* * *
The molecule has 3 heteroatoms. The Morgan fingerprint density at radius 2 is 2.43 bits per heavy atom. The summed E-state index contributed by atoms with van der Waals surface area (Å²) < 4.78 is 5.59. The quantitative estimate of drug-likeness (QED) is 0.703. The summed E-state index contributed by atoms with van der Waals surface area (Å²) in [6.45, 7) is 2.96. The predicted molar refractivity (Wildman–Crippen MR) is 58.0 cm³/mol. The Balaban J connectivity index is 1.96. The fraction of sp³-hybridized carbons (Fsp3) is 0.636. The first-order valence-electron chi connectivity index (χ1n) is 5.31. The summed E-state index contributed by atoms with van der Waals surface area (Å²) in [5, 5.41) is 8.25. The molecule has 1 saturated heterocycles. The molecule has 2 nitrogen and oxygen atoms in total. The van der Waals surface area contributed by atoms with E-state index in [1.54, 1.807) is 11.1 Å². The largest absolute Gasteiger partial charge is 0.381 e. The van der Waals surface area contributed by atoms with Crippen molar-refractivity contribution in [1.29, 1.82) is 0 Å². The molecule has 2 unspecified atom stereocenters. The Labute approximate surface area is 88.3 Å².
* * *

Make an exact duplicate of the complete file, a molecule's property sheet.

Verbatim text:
The molecule has 3 heteroatoms. The Morgan fingerprint density at radius 2 is 2.43 bits per heavy atom. The summed E-state index contributed by atoms with van der Waals surface area (Å²) < 4.78 is 5.59. The quantitative estimate of drug-likeness (QED) is 0.703. The summed E-state index contributed by atoms with van der Waals surface area (Å²) in [6.45, 7) is 2.96. The predicted molar refractivity (Wildman–Crippen MR) is 58.0 cm³/mol. The Balaban J connectivity index is 1.96. The fraction of sp³-hybridized carbons (Fsp3) is 0.636. The first-order valence-electron chi connectivity index (χ1n) is 5.31. The summed E-state index contributed by atoms with van der Waals surface area (Å²) in [5, 5.41) is 8.25. The molecule has 1 saturated heterocycles. The molecule has 2 nitrogen and oxygen atoms in total. The van der Waals surface area contributed by atoms with E-state index in [1.54, 1.807) is 11.1 Å². The largest absolute Gasteiger partial charge is 0.381 e. The van der Waals surface area contributed by atoms with Crippen molar-refractivity contribution in [1.29, 1.82) is 0 Å². The molecule has 2 unspecified atom stereocenters. The Labute approximate surface area is 88.3 Å².